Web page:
Dr. Ian Roberts: I’m currently here in Des Moines. I’m here by myself at this time, but eventually, my wife and our four dogs are going to join me. I know, four dogs, right? The four kids, a lot of good time. But for now, I’m here, and when I think of family, I often think not only about my own personal relationship but I often think about my mom, who lives in Brooklyn, New York, and my two brothers. They are such a critical part of my existence when I think about family. 

Ramirez-Chavez: What sets DMPS apart from other school districts, and how do you try to capitalize this in your new job role here?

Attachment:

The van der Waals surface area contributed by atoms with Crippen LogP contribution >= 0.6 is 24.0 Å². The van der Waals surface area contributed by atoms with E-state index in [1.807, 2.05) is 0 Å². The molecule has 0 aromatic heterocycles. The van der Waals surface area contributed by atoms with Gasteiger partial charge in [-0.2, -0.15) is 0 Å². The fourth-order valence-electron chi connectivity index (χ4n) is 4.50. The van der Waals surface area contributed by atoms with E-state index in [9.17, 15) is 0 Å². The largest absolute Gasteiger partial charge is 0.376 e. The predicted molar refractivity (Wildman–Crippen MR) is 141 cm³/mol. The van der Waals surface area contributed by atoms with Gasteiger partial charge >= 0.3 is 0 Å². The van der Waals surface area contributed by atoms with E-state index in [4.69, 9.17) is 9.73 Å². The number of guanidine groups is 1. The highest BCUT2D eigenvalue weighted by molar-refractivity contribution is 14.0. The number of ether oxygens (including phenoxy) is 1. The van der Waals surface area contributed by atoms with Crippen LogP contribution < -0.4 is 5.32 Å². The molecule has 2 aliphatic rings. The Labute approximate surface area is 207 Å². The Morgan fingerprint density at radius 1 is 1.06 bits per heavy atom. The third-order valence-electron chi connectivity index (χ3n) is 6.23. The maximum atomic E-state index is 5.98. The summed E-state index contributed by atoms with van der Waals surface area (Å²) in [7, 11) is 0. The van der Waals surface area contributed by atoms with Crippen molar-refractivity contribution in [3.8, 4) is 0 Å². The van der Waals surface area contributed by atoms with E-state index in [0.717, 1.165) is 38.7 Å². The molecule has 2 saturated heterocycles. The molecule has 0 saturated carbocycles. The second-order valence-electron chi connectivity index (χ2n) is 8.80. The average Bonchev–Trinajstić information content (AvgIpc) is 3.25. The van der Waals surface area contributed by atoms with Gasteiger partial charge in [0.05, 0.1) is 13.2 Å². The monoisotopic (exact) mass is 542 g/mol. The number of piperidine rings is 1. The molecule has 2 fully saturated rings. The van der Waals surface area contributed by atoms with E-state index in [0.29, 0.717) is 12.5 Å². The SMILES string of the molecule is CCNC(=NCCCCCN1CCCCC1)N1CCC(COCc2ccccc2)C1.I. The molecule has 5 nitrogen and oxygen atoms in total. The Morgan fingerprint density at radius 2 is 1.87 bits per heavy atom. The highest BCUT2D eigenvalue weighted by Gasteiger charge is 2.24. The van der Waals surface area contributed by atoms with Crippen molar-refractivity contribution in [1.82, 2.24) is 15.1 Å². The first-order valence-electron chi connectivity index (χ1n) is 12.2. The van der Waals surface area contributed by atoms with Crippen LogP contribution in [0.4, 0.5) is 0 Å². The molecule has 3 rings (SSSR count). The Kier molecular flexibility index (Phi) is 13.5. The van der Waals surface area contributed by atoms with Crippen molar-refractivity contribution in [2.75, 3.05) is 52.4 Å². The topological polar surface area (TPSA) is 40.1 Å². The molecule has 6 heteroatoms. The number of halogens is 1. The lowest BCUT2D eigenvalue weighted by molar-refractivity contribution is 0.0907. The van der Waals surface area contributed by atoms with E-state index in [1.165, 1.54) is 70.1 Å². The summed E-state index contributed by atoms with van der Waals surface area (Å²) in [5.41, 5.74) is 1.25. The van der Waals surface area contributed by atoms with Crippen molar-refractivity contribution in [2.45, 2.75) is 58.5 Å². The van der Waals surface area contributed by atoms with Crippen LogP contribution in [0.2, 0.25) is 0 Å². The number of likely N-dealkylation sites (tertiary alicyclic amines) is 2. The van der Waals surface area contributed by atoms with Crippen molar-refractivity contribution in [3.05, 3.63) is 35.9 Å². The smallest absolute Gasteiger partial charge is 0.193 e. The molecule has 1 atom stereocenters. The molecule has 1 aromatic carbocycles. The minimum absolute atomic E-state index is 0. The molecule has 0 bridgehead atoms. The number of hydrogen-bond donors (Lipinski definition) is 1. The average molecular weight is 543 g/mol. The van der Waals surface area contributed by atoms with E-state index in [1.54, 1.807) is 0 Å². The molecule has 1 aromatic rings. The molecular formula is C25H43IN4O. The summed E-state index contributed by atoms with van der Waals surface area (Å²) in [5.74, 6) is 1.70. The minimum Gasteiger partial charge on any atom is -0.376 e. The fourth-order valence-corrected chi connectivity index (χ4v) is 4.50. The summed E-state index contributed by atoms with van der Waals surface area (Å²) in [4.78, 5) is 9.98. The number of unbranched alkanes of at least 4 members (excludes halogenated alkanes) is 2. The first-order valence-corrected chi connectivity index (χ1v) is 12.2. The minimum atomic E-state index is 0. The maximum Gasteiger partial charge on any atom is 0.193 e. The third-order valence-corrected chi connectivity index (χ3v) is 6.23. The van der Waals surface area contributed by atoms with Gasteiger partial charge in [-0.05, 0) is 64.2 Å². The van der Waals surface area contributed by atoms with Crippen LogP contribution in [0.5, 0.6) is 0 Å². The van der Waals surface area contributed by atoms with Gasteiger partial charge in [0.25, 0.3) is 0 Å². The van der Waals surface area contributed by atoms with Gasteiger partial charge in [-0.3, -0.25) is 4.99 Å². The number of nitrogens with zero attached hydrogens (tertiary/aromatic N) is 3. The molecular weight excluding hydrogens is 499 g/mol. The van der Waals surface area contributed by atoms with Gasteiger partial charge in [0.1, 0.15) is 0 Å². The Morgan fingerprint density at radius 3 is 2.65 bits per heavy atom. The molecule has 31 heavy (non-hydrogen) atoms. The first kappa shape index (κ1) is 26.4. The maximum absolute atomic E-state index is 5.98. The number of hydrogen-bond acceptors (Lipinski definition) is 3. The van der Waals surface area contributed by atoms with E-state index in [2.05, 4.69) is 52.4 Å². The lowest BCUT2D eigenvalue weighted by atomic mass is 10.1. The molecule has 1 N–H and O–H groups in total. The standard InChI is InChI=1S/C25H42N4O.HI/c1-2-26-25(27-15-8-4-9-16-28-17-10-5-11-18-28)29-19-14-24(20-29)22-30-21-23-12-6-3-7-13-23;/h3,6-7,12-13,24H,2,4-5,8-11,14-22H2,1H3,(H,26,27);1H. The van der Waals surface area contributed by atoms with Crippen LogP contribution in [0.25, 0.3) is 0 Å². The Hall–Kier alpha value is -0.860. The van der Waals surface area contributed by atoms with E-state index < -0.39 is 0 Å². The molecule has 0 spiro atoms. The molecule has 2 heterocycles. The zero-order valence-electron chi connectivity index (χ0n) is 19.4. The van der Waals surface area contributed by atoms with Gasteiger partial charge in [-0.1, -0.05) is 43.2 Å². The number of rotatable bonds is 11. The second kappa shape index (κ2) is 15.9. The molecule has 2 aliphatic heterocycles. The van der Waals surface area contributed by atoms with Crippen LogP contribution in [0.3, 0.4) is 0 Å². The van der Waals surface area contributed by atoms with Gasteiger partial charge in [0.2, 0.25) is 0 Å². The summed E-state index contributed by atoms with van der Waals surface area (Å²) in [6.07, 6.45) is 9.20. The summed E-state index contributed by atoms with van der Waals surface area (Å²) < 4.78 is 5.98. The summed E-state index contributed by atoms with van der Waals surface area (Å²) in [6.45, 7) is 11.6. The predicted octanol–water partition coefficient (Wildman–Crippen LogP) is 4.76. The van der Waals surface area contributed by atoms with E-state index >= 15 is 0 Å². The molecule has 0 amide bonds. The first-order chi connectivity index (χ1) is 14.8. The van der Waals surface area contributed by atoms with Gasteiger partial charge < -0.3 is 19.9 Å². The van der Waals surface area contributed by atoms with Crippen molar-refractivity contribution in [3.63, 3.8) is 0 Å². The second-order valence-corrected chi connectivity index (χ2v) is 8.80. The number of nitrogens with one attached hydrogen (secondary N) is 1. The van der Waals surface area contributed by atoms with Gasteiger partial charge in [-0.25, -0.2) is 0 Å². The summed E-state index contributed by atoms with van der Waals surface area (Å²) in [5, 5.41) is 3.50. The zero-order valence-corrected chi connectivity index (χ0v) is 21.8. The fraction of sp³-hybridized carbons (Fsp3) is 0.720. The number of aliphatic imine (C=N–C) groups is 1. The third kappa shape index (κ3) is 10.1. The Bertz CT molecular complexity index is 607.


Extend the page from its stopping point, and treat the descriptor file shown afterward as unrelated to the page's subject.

Dr. Ian Roberts: DMPS is diversity. Here’s a school system that is essentially a microcosm of what America is. We have students from more than 110 different countries, more than 83 languages are spoken. We have not only students but teachers who unapologetically embrace the cultural differences that we see and experience every single day. When I walk into a classroom, visit a school, or interact with adults, having the opportunity to interact with individuals whose lived experiences are very different from mine and very different from the next two or three people that I’ll meet, that’s such a big part of our strength. Another thing that sets DMPS aside is the governing board. The board is so relentlessly focused on governing in a way that is about decision making that supports what is best for students. And the last thing that I’ll share in terms of what makes DMPS stand out is, this is, I just completed 100 days on Wednesday in the role, the teachers whose classes I have observed, the teachers that I’ve seen in this district with whom I’ve spoken are unlike many artists that I’ve seen any place. Their commitment, their dedication, their intellectual skills and abilities, that sets them aside. Because of all of those reasons, I have concluded that we have not necessarily scratched the surface of our potential as a school system, and there are so many possibilities for us as a school district, certainly for every single student to achieve in unprecedented ways.